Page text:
Norwegian writer Jon Fosse is the newest recipient of the Nobel Prize in Literature. He's a heavyweight in the realm of storytelling but far from a household name in the English speaking world. That may be about to change.
Jon Fosse is an incredibly accomplished author of plays, novels, poetry, essays, translations and children’s literature. And yet for many people, this might be the first time they’ve heard of him. Despite huge acclaim for his plays in Norway, they have seldom been produced on the English stage, for example.
In fact, it wasn’t until Fosse was picked up by independent publishing house Fitzcarraldo Editions, that much of his work received English translations at all. Fitzcarraldo Editions was founded in 2014 and has quickly made an impressive name for itself for its translations of five Nobel Prize winners: Svetlana Alexievich (2015), Olga Tokarczuk (2018), Annie Ernaux (2022) and Jon Fosse (2023).
With that in mind, here’s our quick guide to Nobel Laureate Jon Fosse.
A bit of biography
Fosse was born in 1959 in Haugesund, Norway. A child of Quakers and Lutherian Pietists, his writing has been influenced by his spiritual surroundings and a near-fatal accident when he was just seven years old.
He started writing from a young age before studying at the University of Bergen. His first novel ‘Raudt, svart’ (Red, Black) was published in 1983 when Fosse was still in his early 20s. This first novel was a break from social realist styles popular in Norway at the time that nonetheless interrogated the theme of suicide with clarity. Since then, he’s consistently published across a gamut of mediums.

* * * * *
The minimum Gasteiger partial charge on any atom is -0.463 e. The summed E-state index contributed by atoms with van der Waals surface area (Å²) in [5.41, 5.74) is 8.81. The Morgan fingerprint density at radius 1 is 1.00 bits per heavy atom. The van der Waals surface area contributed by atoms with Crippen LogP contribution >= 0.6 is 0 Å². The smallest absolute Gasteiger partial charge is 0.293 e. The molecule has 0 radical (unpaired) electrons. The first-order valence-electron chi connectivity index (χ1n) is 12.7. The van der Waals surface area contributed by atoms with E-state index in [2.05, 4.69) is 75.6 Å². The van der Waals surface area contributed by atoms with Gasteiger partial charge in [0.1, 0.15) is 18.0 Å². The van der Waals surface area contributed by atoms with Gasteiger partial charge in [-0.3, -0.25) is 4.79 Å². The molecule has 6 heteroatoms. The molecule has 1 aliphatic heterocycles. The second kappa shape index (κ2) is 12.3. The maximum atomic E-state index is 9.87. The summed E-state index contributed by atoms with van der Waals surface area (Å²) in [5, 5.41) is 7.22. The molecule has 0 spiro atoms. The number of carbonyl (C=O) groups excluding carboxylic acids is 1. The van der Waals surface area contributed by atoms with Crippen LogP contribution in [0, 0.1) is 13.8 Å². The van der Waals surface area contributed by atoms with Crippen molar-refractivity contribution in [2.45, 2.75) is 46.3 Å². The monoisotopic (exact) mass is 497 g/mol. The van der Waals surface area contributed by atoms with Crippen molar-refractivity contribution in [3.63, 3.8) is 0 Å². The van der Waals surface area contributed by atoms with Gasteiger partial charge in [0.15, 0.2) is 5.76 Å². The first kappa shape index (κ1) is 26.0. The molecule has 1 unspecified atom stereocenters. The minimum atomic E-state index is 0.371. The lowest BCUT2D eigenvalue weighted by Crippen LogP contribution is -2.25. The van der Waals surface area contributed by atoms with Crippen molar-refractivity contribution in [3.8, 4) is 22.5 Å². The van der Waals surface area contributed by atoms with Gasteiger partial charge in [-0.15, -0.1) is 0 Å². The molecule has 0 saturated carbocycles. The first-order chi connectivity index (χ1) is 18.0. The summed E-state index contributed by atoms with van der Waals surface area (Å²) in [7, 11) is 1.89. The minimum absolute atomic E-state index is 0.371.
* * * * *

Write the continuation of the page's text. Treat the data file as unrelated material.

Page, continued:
Released from 1995-1996, Fosse’s books ‘Melancholy I-II’ are an example of Fosse’s expansive literary arsenal. Telling the fictionalised tale of nineteenth-century Norwegian artist Lars Hertervig, Fosse recreates the events that led to Hertevig’s mental breakdown, weaving interior and exterior perspectives into the narrative.
One of Fosse’s most celebrated short-story collections is his ‘Scenes from a Childhood’, released as a collection in English in 2018. Collating works from the beginning of his career until 2013, it’s a brilliant place to engage with Fosse’s bold styles – both minimalist at times and breathtakingly bold in its imaginings.
A decade after his first novel, Fosse’s first play to be performed was ‘Og aldri skal vi skiljast’ (And We'll Never Be Parted) in 1994. However, it was the play he’d written before that, ‘Nokon kjem til å komme’ (Someone is Going to Come), staged first in 1996 in Paris, that the Norwegian’s dramatic talents became fully known.
The play follows a couple holed up in the middle of nowhere expecting an arrival. Playing on Samuel Beckett’s ‘Waiting for Godot’, Fosse’s exploration of anxiety and jealousy in relationships stunned audiences.
Fosse has continued to amass an incredible oeuvre of dynamic works. His plays have been performed extensively around the world, but it is his most recent prose works that seemingly tipped the scale for the Nobel Prize judges. His septology – seven books released in three editions – is his magnum opus. The 1,250 page monologue of the elderly artist Asle conversing with himself is a towering masterpiece of reflection and spiritual confession.
For his work, Fosse has been recognised internationally previous to the Nobel Prize. He won the Ibsen Prize in 1996 and the Ibsen Award in 2010; in 2011 he was granted the Grotten, an honorary residence from the King of Norway; and his final release of his septology was nominated for the International Booker Prize in 2022.